I have diabetes in my family history. My Dad has Type II, so did an aunt of mine, and my Great Aunt died of it. As a chubby (sort of) kid with that kind of family history, it’s not surprising that my blood sugar has been tested on a regular basis through most of my life. And it’s fine. Always has been. But blood sugar is only the second half of the equation. The first half is how the body reacts to insulin – and mine doesn’t.
Insulin does a lot of things but its biggest job is to control the carbohydrates I eat and transmit the processed glucose to the cells in my body, so I can use that energy. If the cells don’t open up to receive the glucose, my body produces more insulin to force the cells open and to deal with the glucose running loose in my body. This is insulin resistance (a very simple explanation, sorry), and the worst thing about it is a) it stops you losing weight and b) if untreated, leads directly to Type II Diabetes. (more…)
Once upon a time, it was a good thing to be fat. No, seriously, it was. Of course, that was some time ago, and well, we were all a lot hairier and had a tendency to eat our meat raw – but it was still a good thing to be able to put on weight. It was so good, in fact, that most of those who survived the daily challenges of life, were those who could put on weight.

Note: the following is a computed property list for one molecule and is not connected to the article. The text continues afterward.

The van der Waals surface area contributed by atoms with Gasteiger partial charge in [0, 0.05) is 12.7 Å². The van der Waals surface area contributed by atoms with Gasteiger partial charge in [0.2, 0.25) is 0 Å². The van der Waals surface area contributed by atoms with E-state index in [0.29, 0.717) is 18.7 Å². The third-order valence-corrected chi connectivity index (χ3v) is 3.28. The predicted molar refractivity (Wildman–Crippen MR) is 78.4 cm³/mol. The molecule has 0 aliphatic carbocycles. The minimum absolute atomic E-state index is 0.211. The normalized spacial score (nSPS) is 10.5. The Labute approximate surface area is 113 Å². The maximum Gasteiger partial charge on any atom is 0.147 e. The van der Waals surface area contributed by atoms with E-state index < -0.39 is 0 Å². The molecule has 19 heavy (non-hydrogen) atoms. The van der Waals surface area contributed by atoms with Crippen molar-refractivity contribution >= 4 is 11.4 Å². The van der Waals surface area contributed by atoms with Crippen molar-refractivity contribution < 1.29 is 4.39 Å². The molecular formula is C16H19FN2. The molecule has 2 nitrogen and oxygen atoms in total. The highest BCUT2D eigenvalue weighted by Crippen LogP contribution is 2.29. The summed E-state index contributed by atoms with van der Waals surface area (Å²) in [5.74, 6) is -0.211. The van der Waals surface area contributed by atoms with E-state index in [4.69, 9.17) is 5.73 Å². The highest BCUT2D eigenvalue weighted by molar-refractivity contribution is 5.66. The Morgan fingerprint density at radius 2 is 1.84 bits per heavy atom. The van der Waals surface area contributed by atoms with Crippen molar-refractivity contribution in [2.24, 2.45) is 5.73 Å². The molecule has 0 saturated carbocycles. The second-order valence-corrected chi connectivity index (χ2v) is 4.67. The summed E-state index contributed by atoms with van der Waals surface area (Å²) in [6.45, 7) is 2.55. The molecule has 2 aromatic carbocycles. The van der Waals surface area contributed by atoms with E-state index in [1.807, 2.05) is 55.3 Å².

Okay, that was 10,000 years ago, but in reality, that’s not even a blink in terms of the evolution of the human body.
I remember years ago watching an interview with a very successful sportsman, whose parents had also been successful in sport. He was asked how much less work he’d had to do, coming into the sport with what was obviously a genetic advantage. His answer was memorable: “Sure, I have the genes to be good in this sport, but if all I did was sit around at home doing jigsaw puzzles, the genes wouldn’t make one jot of difference.”
Okay, so we’re not all world-class sportsmen here – but there’s a powerful grain of truth in his response. Good genes didn’t make him a champion – they only helped. Doing all the hard work was what made him a champion. In terms of the causes of obesity, the same principle applies – genetics make a contribution, but for most of us, they’re not the beginning and end of the story. Other factors also play a part. Some of those factors might have no relationship to the genes, but others might have a direct effect.